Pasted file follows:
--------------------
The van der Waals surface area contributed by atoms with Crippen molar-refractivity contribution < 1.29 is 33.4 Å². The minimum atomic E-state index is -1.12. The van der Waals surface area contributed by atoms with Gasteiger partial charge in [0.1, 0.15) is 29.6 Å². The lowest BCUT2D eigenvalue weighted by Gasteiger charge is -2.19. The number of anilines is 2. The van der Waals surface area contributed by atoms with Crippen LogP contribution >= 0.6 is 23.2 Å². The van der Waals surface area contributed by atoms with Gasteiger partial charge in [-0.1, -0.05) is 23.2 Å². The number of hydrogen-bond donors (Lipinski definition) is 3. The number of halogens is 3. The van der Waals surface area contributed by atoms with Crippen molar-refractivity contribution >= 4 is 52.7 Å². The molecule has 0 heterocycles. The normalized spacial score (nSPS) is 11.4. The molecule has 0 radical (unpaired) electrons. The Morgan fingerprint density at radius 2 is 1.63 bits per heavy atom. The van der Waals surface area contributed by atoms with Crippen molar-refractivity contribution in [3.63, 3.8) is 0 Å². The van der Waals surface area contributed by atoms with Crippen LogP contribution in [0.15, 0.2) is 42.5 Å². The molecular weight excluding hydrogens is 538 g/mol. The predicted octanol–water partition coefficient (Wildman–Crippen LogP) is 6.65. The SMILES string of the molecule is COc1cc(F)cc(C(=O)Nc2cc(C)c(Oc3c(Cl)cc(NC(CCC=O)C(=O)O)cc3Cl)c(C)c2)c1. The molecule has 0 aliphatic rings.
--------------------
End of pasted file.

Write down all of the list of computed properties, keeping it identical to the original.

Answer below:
The van der Waals surface area contributed by atoms with Crippen molar-refractivity contribution < 1.29 is 33.4 Å². The minimum atomic E-state index is -1.12. The van der Waals surface area contributed by atoms with Gasteiger partial charge in [0.1, 0.15) is 29.6 Å². The lowest BCUT2D eigenvalue weighted by Gasteiger charge is -2.19. The number of anilines is 2. The van der Waals surface area contributed by atoms with Crippen LogP contribution >= 0.6 is 23.2 Å². The van der Waals surface area contributed by atoms with Gasteiger partial charge in [-0.1, -0.05) is 23.2 Å². The number of hydrogen-bond donors (Lipinski definition) is 3. The number of halogens is 3. The van der Waals surface area contributed by atoms with Crippen molar-refractivity contribution >= 4 is 52.7 Å². The molecule has 0 heterocycles. The normalized spacial score (nSPS) is 11.4. The molecule has 0 radical (unpaired) electrons. The Morgan fingerprint density at radius 2 is 1.63 bits per heavy atom. The van der Waals surface area contributed by atoms with Crippen molar-refractivity contribution in [3.63, 3.8) is 0 Å². The van der Waals surface area contributed by atoms with Crippen LogP contribution in [0.15, 0.2) is 42.5 Å². The molecular weight excluding hydrogens is 538 g/mol. The predicted octanol–water partition coefficient (Wildman–Crippen LogP) is 6.65. The SMILES string of the molecule is COc1cc(F)cc(C(=O)Nc2cc(C)c(Oc3c(Cl)cc(NC(CCC=O)C(=O)O)cc3Cl)c(C)c2)c1. The molecule has 0 aliphatic rings.